There are certain things you can buy secondhand and it’ll be pretty much brand-new. Think about chandeliers: If somebody buys a chandelier and they hang it in their house, they probably only touched it once when they were putting it on and then when they brought it to a secondhand store. It’s not like a chair that people are sitting in and using. It was up on a ceiling somewhere, and now you’re getting it for one-fourth of the cost.
What’s an easy DIY project you recommend?
Dried foliage in some sort of vase. The reason I love it is because you don’t use plastic [and] it’s free. You can literally just go out into nature, you can look in your backyard. You will always be able to find branches that have just fallen.
To me, those are the prettiest works of art. They’re unique because no two branches are alike, so you don’t have the same fake, plastic fiddle leaf tree that everyone sees in your home.
You love dogs. What pet-friendly design features do you suggest?
For couches, I found that leather works great because even if they are slobber, leather is so easy to clean. That’s been a saving grace for me with two very big, slobbery dogs.
The other thing is everything you put on the floors—from rugs to dry mats—you want to make sure they’re washable. I use carpet tiles that you put together in squares, and it looks like one solid rug. You can’t even see where the seams are, but then if one of my dogs has an accident, I can just take up that one square and either replace it with one of my backups or wash it in the sink. That has been a lifesaver for me.
Is there a design you’ve done in the past that makes you cringe?
Five years ago, before I started designing, I went to HomeGoods and I bought a bunch of plastic table mats, like 40 of them, and I put them up inside of the storage closet to cover the wall because I didn’t know about wallpaper yet. This is in my house where I have my vacuum and my dog food. I still have those place mats stuck to all of the walls. It’s really ugly, and it’s something that I laugh at because now I’m a wallpaper machine.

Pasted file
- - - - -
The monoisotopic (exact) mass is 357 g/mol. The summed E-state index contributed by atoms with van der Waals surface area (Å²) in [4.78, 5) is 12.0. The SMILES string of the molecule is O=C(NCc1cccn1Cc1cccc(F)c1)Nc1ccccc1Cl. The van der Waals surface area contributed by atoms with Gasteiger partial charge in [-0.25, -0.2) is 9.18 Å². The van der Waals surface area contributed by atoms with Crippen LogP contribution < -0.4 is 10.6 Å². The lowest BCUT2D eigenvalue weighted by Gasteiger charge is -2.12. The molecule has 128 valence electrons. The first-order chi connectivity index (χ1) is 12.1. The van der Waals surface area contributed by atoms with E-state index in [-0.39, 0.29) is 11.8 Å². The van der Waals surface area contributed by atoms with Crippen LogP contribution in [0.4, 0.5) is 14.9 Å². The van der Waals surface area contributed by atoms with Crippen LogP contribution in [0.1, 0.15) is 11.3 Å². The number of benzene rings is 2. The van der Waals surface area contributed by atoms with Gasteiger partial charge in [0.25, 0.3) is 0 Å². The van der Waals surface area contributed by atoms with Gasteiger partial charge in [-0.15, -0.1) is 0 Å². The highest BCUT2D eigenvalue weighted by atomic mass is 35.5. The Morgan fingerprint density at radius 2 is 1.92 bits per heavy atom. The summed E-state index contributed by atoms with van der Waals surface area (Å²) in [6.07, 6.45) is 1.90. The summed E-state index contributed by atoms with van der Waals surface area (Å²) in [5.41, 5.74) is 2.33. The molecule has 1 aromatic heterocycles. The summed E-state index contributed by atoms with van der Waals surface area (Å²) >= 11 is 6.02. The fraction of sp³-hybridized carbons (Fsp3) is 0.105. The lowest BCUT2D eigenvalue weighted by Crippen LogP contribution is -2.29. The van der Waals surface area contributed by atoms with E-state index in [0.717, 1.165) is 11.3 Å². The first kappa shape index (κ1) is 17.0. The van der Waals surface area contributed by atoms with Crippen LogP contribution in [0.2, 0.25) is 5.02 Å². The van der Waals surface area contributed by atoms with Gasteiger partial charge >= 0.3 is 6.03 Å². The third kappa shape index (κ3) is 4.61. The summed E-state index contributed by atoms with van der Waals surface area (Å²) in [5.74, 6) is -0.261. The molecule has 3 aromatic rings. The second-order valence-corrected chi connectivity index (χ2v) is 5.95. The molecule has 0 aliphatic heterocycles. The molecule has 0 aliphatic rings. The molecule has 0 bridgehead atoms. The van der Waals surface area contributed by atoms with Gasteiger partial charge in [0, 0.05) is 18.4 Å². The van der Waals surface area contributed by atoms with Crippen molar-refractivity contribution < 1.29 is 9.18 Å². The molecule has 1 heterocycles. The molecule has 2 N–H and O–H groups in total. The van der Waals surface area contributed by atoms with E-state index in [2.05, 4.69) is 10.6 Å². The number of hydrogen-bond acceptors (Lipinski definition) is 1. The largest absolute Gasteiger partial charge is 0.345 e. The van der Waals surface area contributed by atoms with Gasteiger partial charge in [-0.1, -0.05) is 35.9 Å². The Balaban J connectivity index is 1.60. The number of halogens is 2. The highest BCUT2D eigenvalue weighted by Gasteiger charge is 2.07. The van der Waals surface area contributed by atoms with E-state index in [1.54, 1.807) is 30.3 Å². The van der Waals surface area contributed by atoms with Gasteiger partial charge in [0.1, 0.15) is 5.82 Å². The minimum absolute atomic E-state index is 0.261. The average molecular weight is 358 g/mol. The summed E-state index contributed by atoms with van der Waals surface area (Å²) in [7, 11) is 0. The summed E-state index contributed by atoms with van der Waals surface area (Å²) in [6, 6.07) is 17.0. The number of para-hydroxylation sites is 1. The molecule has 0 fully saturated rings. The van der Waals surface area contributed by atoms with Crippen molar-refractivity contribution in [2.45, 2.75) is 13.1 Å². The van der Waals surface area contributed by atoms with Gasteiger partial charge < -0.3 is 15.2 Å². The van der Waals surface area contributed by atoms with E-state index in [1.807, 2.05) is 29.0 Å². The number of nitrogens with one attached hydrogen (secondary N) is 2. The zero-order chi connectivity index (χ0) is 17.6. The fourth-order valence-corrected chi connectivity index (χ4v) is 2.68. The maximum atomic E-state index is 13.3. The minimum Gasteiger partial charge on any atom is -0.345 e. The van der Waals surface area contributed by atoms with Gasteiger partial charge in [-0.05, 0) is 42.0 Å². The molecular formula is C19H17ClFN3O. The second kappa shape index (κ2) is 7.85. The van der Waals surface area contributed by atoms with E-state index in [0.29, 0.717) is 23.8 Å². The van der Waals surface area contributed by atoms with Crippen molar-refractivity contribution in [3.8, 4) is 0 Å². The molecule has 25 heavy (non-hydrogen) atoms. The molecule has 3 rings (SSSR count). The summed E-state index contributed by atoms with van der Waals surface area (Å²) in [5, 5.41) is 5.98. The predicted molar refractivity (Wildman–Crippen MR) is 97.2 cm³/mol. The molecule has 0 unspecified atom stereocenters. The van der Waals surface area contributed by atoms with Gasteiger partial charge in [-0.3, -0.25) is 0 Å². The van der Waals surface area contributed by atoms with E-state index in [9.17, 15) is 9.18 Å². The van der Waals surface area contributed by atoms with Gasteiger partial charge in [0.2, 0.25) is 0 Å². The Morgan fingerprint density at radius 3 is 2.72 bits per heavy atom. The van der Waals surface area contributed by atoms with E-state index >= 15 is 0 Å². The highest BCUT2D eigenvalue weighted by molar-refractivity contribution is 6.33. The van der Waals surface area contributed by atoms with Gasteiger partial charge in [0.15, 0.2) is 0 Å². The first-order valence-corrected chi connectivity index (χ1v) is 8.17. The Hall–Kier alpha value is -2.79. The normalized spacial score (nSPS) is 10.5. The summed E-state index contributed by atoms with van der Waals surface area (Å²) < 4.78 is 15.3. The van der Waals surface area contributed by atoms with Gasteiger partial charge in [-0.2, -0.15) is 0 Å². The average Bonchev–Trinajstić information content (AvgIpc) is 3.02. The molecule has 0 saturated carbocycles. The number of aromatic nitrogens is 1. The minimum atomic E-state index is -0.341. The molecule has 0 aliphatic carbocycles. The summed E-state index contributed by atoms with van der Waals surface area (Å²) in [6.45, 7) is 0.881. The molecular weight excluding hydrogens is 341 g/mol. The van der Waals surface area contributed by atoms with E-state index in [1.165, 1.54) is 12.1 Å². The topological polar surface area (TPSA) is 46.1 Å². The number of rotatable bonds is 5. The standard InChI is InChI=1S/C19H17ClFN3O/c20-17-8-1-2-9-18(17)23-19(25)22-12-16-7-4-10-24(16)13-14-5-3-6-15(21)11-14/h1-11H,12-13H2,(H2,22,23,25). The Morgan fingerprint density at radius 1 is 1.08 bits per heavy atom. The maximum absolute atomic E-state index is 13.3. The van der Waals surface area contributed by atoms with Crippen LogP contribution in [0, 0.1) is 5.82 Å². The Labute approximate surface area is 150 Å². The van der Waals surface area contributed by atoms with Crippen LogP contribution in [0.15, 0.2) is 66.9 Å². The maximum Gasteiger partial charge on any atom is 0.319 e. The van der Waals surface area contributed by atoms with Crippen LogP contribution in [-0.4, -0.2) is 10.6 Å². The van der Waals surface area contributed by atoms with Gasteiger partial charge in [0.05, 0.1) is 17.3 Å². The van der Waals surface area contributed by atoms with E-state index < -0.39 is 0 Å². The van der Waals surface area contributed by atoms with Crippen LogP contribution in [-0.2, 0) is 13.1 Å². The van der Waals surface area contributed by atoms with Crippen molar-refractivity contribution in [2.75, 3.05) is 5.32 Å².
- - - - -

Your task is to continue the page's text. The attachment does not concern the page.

What’s your favorite design feature in your own home?
My kitchen. I just finished it [and] I’m so happy with it. I did this German smear on the wall, and I think I used 12 bags of grout.
Are there any popular home design trends on social media that you love—or hate?
We take everything to an extreme, right? Everything was so perfect, and now the pendulum is swinging and now everything is trying to be extra relatable so they’re being extra messy. Clean is calm for me, so I don’t care if it’s relatable or not, I keep a very clean, calm, minimalist home, and that’s what I create for my clients.
My favorite trend is making a space feel custom. If you can do things like mixing metals, not being so matchy-matchy, and doing an all-white kitchen, it has a better chance of standing the test of time and not getting outdated really quickly because it doesn’t look like something everybody else has been done. The more custom you are, the more longevity your design has.
“Home in a Heartbeat With Galey Alix” airs Wednesday nights on HGTV and streams on discovery+.